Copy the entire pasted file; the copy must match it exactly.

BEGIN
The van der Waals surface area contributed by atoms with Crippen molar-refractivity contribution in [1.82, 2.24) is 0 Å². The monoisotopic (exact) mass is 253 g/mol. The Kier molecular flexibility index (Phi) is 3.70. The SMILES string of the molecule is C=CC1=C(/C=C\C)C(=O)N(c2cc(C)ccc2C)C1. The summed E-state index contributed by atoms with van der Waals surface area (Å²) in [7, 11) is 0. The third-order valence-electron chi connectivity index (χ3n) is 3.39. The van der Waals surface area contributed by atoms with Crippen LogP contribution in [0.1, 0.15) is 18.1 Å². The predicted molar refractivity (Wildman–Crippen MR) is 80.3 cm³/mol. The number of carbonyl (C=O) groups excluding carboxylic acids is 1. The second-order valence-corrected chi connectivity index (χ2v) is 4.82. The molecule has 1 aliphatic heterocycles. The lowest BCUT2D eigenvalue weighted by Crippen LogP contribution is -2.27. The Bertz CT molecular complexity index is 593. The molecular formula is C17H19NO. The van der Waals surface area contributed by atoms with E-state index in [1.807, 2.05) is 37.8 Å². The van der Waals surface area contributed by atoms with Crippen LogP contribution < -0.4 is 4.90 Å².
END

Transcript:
The van der Waals surface area contributed by atoms with Crippen molar-refractivity contribution in [1.82, 2.24) is 0 Å². The monoisotopic (exact) mass is 253 g/mol. The Kier molecular flexibility index (Phi) is 3.70. The SMILES string of the molecule is C=CC1=C(/C=C\C)C(=O)N(c2cc(C)ccc2C)C1. The summed E-state index contributed by atoms with van der Waals surface area (Å²) in [7, 11) is 0. The third-order valence-electron chi connectivity index (χ3n) is 3.39. The van der Waals surface area contributed by atoms with Crippen LogP contribution in [0.1, 0.15) is 18.1 Å². The predicted molar refractivity (Wildman–Crippen MR) is 80.3 cm³/mol. The number of carbonyl (C=O) groups excluding carboxylic acids is 1. The second-order valence-corrected chi connectivity index (χ2v) is 4.82. The molecule has 1 aliphatic heterocycles. The lowest BCUT2D eigenvalue weighted by Crippen LogP contribution is -2.27. The Bertz CT molecular complexity index is 593. The molecular formula is C17H19NO. The van der Waals surface area contributed by atoms with E-state index in [1.807, 2.05) is 37.8 Å². The van der Waals surface area contributed by atoms with Crippen LogP contribution < -0.4 is 4.90 Å².